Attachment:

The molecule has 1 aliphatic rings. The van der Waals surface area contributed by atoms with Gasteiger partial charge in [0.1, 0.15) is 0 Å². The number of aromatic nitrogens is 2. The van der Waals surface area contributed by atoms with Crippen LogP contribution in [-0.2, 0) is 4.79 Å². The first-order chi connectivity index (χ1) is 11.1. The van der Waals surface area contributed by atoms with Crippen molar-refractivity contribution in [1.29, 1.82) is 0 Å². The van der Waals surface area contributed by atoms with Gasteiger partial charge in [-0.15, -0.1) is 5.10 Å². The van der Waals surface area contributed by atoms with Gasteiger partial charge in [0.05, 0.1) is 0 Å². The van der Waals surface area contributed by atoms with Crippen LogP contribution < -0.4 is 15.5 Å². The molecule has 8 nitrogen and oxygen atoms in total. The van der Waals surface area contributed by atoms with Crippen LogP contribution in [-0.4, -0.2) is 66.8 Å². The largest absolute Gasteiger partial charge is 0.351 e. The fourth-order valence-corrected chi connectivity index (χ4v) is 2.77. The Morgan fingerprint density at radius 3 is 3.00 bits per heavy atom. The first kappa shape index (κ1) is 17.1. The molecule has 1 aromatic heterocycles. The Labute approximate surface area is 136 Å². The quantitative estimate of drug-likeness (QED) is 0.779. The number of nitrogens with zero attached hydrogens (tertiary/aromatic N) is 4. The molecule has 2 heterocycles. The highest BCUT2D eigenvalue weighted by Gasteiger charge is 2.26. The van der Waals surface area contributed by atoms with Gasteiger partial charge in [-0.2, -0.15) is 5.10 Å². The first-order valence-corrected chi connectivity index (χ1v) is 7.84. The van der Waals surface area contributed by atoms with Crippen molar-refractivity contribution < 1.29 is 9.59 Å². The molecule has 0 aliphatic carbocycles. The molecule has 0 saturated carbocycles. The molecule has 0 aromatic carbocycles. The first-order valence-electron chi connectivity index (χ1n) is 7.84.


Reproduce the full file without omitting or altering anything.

The molecule has 1 aliphatic rings. The van der Waals surface area contributed by atoms with Gasteiger partial charge in [0.1, 0.15) is 0 Å². The number of aromatic nitrogens is 2. The van der Waals surface area contributed by atoms with Crippen LogP contribution in [-0.2, 0) is 4.79 Å². The first-order chi connectivity index (χ1) is 11.1. The van der Waals surface area contributed by atoms with Crippen molar-refractivity contribution in [1.29, 1.82) is 0 Å². The van der Waals surface area contributed by atoms with Gasteiger partial charge in [-0.15, -0.1) is 5.10 Å². The van der Waals surface area contributed by atoms with Gasteiger partial charge in [0.05, 0.1) is 0 Å². The van der Waals surface area contributed by atoms with Crippen LogP contribution < -0.4 is 15.5 Å². The molecule has 8 nitrogen and oxygen atoms in total. The van der Waals surface area contributed by atoms with Crippen LogP contribution in [-0.4, -0.2) is 66.8 Å². The largest absolute Gasteiger partial charge is 0.351 e. The fourth-order valence-corrected chi connectivity index (χ4v) is 2.77. The Morgan fingerprint density at radius 3 is 3.00 bits per heavy atom. The first kappa shape index (κ1) is 17.1. The molecule has 1 aromatic heterocycles. The Labute approximate surface area is 136 Å². The quantitative estimate of drug-likeness (QED) is 0.779. The number of nitrogens with zero attached hydrogens (tertiary/aromatic N) is 4. The molecule has 2 heterocycles. The highest BCUT2D eigenvalue weighted by Gasteiger charge is 2.26. The van der Waals surface area contributed by atoms with Gasteiger partial charge in [-0.2, -0.15) is 5.10 Å². The first-order valence-corrected chi connectivity index (χ1v) is 7.84. The van der Waals surface area contributed by atoms with Crippen molar-refractivity contribution < 1.29 is 9.59 Å². The molecule has 0 aliphatic carbocycles. The molecule has 0 saturated carbocycles. The molecule has 0 aromatic carbocycles. The first-order valence-electron chi connectivity index (χ1n) is 7.84.